[Owen] got down and dirty by adding a touchscreen to his TI-84 graphing calculator. The dirty part is the z80 assembly code he wrote to use the linkport as a UART (assembly always makes us feel queasy). Once that was working he implemented some commands using an Arduino and then hooked up an Nintendo DS touch screen. Now he’s got this proof of concept video where he draws on the screen, that input is interpreted by the Arduino, commands are sent through the UART, and the calculator program draws on the screen. Adding a touch screen to something is a lot more impressive when you have to go to these lengths to get it working. Nice job!
[Humberto] is at it again with a NerdKits video detailing the use of an SPI bus to communicate between microcontrollers. He started with a previous LED marquee project which was limited to a 5×24 LED Matrix and developed a modular solution to increase the size limitation.
The writeup and video embedded after the break do a great job of detailing the important differences between a stand-alone and a modular system. The good news is that the ATmega168 chips being used have a built-in interrupt based SPI protocol. Once wired correctly, a master control chip addresses each module separately, adding data to their buffer until a full frame has been transferred, then moves onto the next module.
Some of the caveats to this system such as digital transmission over long distances are discussed. We do wonder about power limitations if all LED’s in the marquee are illuminated at once. But that concern aside, if you’re thinking of playing around with an LED display don’t forget that there’s usually a huge price break for orders of 500 or 1000 LEDs!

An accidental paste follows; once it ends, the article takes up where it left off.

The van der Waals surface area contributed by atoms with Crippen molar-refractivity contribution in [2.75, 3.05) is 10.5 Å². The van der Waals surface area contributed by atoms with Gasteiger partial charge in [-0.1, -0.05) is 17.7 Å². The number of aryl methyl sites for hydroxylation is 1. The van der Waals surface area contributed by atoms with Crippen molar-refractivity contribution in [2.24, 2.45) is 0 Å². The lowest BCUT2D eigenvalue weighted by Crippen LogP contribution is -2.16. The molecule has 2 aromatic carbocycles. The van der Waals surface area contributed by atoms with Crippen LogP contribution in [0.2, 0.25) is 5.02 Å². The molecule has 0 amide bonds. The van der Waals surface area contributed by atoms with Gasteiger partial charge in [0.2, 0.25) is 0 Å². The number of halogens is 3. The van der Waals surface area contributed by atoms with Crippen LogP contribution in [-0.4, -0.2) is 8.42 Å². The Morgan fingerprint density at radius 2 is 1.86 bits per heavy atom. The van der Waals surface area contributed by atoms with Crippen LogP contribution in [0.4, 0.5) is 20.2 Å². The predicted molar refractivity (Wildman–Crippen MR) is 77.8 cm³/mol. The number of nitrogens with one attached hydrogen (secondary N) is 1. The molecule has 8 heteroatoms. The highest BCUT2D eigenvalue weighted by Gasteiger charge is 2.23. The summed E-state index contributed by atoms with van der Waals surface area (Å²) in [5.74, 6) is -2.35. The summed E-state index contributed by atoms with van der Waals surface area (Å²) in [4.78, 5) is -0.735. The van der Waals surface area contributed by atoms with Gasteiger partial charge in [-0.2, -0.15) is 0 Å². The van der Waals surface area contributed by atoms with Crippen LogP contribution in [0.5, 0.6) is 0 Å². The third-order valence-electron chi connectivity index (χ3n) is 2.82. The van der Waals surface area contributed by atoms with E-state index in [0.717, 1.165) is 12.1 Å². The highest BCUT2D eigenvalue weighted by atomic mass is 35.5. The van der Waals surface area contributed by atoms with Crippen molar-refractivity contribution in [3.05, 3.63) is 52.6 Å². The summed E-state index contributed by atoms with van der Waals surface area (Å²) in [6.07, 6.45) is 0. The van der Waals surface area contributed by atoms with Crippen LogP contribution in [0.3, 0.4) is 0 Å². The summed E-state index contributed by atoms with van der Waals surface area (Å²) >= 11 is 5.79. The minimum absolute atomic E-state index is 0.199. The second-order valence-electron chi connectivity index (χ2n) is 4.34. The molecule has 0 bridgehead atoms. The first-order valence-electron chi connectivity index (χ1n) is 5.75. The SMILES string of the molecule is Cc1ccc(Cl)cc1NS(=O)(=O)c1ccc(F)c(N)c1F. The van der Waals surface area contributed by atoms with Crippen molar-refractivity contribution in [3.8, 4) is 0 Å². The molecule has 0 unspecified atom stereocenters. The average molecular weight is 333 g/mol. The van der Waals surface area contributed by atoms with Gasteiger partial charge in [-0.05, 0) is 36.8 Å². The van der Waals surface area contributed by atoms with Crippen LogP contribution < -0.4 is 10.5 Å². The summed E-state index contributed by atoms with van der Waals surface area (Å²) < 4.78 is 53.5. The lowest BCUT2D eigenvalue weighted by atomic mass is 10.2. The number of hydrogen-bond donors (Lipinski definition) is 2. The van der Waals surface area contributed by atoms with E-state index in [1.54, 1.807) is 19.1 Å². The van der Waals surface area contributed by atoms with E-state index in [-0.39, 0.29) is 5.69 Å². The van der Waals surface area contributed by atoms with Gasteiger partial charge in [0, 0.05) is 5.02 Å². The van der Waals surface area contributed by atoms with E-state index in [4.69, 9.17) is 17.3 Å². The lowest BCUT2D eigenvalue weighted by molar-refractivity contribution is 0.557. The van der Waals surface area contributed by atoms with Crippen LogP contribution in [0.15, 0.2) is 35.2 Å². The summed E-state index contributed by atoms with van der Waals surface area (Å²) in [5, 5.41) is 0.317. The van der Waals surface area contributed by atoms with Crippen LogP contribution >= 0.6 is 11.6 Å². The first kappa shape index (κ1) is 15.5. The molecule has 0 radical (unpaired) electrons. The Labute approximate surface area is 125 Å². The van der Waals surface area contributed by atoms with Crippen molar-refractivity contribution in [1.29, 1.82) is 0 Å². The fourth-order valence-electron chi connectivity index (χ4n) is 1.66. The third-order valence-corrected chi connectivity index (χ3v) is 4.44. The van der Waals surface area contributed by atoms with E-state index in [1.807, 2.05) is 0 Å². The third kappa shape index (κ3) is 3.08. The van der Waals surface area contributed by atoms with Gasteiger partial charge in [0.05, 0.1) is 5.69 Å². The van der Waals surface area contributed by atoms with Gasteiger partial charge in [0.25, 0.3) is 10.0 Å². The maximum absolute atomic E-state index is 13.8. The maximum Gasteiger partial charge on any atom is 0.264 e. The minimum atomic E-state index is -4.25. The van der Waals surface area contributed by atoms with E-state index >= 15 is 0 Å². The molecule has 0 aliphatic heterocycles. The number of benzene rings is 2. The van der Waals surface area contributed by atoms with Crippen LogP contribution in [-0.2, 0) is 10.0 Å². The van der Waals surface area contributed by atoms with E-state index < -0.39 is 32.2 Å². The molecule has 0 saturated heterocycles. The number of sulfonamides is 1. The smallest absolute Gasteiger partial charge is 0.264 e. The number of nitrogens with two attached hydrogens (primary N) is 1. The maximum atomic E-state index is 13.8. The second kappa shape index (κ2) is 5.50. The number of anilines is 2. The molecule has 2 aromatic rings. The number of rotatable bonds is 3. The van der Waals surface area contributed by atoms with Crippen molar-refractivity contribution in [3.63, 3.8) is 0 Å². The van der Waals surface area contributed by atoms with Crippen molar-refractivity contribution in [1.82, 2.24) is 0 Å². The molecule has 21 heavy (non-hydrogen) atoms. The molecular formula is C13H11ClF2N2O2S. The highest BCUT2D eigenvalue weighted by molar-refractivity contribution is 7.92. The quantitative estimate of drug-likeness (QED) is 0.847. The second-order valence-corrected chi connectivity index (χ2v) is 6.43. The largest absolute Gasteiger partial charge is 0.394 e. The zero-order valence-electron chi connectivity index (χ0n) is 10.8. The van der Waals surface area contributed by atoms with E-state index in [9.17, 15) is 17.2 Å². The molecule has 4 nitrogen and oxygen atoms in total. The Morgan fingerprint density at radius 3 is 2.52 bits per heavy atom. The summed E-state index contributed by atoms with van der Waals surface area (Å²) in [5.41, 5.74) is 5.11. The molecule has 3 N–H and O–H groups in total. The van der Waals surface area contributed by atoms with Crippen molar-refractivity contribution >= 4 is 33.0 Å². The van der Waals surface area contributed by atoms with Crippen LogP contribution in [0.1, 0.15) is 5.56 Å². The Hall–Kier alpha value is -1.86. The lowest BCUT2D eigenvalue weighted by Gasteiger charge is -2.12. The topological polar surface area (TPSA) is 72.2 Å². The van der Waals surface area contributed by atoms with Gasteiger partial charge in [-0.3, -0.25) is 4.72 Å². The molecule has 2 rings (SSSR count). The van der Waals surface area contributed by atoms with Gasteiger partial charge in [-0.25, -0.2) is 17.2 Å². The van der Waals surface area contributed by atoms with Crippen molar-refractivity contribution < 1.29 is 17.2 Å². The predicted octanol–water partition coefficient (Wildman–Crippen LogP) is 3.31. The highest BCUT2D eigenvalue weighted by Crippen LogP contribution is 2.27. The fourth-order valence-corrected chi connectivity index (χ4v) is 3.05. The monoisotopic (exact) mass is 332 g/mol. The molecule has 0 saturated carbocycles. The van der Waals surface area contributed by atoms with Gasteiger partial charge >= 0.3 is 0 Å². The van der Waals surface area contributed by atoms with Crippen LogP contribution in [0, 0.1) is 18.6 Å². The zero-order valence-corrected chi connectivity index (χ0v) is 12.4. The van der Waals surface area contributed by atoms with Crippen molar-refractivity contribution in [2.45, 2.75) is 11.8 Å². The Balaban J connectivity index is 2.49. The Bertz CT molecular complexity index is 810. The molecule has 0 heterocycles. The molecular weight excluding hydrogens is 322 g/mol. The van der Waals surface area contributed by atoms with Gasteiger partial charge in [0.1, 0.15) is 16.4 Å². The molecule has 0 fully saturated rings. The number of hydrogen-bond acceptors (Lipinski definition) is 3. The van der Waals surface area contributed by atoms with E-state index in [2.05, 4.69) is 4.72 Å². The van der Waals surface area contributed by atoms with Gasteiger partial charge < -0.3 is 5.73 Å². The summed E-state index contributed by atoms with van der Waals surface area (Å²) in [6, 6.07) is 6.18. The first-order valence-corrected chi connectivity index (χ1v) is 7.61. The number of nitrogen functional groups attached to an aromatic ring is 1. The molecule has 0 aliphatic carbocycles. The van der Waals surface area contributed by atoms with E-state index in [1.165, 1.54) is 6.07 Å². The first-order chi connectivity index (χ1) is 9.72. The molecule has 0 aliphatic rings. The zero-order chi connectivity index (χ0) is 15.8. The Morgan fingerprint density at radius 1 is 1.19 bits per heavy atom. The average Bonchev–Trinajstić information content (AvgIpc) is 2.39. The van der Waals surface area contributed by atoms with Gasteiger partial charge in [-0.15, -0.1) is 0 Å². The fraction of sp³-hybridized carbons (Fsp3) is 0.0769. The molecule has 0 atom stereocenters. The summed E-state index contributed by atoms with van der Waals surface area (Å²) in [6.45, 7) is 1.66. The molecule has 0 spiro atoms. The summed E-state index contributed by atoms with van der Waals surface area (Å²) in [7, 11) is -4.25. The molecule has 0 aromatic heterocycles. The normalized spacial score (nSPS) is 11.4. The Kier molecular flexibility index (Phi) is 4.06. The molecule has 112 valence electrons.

Continue reading “Modular systems using SPI”
Update, Saturday July 4th, 2009: All preorders are closed.
The Bus Pirate is a universal serial interface tool, we use it to test new chips without writing any code. It currently supports most serial protocols, including 1-Wire, I2C, SPI, JTAG, asynchronous serial, MIDI, and more. We added some other features we frequently need, like pulse-width modulation, frequency measurement, voltage measurement, bus sniffers, pull-up resistors, and switchable 3.3volt and 5volt power supplies.
The new v2 family adds USB power and connectivity to the best Bus Pirate design yet. We also reduced the part count and cost wherever possible. If you want to get your hands on some Bus Pirate USB goodness, Seeed Studio has assembled hardware for $30 (including worldwide shipping).
Read about the new design after the break.
Continue reading “How-to: The Bus Pirate V2 with USB”
We use the Bus Pirate to interface a new chip without writing code or designing a PCB. Based on your feedback, and our experience using the original Bus Pirate to demonstrate various parts, we updated the design with new features and cheaper components.
There’s also a firmware update for both Bus Pirate hardware versions, with bug fixes, and a PC AT keyboard decoder. Check out the new Hack a Day Bus Pirate page, and browse the Bus Pirate source code in our Google code SVN repository.
We cover the design updates and interface a digital to analog converter below.
Continue reading “How-to: Bus Pirate v1, improved universal serial interface”